The rate of interest and the terms of repayment could be determined by reference to commercial practice and the customary course of business between the bank and Burkhart. The market rate of interest and the purpose of the loan would be reasonable guidelines for setting the rate of interest and terms of repayment. Also, it was customary for the bank to advance money to Burkhart before the terms of the loan had been established. In Butler the court noted: "The bank obviously didn't find the failure to agree on the interest rate to be an insuperable obstacle because it partially performed its part of the contract by advancing the $5,000 down payment, without even having a signature on a note." 3 Kan.App.2d at 409, 596 P.2d at 162. That statement is applicable to this case. The Kinsley Bank honored Burkhart's check for $17,190 before the parties had agreed on interest rate or terms of repayment. The court did not err in giving the question of definiteness to the jury.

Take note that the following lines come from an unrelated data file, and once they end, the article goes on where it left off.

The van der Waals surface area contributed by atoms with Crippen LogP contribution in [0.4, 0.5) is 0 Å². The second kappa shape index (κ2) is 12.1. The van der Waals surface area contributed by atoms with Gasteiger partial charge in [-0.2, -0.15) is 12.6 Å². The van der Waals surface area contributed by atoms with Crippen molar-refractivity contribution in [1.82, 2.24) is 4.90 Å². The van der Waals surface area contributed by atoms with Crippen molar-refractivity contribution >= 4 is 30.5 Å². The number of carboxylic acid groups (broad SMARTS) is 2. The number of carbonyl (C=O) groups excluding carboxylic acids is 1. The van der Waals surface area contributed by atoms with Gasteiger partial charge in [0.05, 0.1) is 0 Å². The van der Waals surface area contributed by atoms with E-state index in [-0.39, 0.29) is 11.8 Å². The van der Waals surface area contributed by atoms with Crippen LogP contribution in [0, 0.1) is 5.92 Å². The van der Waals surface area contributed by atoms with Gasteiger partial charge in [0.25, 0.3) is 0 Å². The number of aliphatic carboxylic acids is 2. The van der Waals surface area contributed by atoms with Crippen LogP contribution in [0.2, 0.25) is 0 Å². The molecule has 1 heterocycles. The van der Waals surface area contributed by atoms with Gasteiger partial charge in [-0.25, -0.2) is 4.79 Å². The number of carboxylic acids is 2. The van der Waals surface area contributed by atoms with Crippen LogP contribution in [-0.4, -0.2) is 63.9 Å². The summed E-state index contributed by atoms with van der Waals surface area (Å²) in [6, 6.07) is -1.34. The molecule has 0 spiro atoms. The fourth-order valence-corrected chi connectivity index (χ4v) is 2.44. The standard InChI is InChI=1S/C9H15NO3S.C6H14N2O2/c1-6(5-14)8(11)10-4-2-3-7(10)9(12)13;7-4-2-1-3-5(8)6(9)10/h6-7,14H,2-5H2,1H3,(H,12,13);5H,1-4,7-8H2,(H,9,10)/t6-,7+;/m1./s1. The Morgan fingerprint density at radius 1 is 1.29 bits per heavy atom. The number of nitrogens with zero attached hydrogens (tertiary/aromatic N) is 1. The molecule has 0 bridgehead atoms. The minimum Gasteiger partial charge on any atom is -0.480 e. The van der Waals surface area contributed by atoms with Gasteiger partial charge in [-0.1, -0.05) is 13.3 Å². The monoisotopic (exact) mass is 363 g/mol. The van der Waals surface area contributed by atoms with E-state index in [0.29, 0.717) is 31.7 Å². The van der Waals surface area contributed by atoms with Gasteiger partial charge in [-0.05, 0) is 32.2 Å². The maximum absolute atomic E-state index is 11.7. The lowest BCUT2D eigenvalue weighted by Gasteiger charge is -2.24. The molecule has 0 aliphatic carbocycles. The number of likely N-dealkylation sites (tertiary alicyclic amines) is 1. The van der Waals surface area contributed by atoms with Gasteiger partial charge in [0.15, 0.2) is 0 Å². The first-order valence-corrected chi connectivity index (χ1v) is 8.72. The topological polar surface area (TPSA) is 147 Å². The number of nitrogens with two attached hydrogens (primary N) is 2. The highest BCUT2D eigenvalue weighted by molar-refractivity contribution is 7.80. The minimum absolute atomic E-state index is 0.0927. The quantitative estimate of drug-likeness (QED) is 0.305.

* The bank argues that the trial court should not have allowed the jury to award damages to Burkhart for lost profits. Burkhart attempted to prove his lost profits by testifying about his elaborate plan for disposing of the 18,1314 lambs he would have owned had the bank not breached its contract to lend him money to purchase the lambs. At $50.50 per hundredweight, he said, the total purchase price for the lambs would have been $865,962.31. Burkhart testified that he would have immediately resold the heavier 9,065 lambs, which he said would have an average weight of 110 pounds, for $46 per hundredweight--that is, at a loss of $4.50 per hundredweight. He testified that the reason for selling the heavier lambs at a loss was that those lambs would not gain well in a feedlot. He figured that he would have received $458,689 for the heavier lambs. His next step would have been to pay the bank $198,523.50 and to use the remaining $260,165.50 of the proceeds to buy 9,065 70-pound Texas lambs at $41 per hundredweight. He then calculated the expense of keeping the Texas lambs on pasture land for 60 days and at a feedlot for another 60 days. He estimated that 227 lambs would have died during those 120 days and that he would have been able to sell the remaining 8,838 lambs, which he said would have had an average weight of 120 pounds, for $51.50 per hundredweight. He calculated that he would have been able to sell the wool for $14,732.25. He subtracted various expenses, and concluded that he would have made a profit of $134,087.53.